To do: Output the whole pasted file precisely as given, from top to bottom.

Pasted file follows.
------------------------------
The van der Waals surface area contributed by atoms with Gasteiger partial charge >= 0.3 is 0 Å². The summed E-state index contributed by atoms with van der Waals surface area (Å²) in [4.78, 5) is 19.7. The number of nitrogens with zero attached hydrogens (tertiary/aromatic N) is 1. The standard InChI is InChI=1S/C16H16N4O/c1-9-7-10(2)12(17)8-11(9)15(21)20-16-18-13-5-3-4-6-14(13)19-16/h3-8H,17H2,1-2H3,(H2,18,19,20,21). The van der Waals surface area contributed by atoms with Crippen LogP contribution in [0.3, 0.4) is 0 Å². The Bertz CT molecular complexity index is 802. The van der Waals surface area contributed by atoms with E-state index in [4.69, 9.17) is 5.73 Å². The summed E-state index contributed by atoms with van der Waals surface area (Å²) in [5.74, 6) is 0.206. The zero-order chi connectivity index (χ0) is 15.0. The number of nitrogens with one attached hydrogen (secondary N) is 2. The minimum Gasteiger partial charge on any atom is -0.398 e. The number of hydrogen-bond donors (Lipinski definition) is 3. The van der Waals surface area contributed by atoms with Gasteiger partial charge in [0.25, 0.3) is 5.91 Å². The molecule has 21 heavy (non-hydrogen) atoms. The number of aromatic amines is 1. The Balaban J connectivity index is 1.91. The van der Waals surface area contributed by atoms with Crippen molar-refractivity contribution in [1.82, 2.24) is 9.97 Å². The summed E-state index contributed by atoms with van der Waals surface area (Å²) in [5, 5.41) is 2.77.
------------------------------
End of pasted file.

The van der Waals surface area contributed by atoms with Gasteiger partial charge >= 0.3 is 0 Å². The summed E-state index contributed by atoms with van der Waals surface area (Å²) in [4.78, 5) is 19.7. The number of nitrogens with zero attached hydrogens (tertiary/aromatic N) is 1. The standard InChI is InChI=1S/C16H16N4O/c1-9-7-10(2)12(17)8-11(9)15(21)20-16-18-13-5-3-4-6-14(13)19-16/h3-8H,17H2,1-2H3,(H2,18,19,20,21). The van der Waals surface area contributed by atoms with Crippen LogP contribution in [0.3, 0.4) is 0 Å². The Bertz CT molecular complexity index is 802. The van der Waals surface area contributed by atoms with E-state index in [4.69, 9.17) is 5.73 Å². The summed E-state index contributed by atoms with van der Waals surface area (Å²) in [5.74, 6) is 0.206. The zero-order chi connectivity index (χ0) is 15.0. The number of nitrogens with one attached hydrogen (secondary N) is 2. The minimum Gasteiger partial charge on any atom is -0.398 e. The number of hydrogen-bond donors (Lipinski definition) is 3. The van der Waals surface area contributed by atoms with Gasteiger partial charge in [0.25, 0.3) is 5.91 Å². The molecule has 21 heavy (non-hydrogen) atoms. The number of aromatic amines is 1. The Balaban J connectivity index is 1.91. The van der Waals surface area contributed by atoms with Crippen molar-refractivity contribution in [1.82, 2.24) is 9.97 Å². The summed E-state index contributed by atoms with van der Waals surface area (Å²) in [5, 5.41) is 2.77.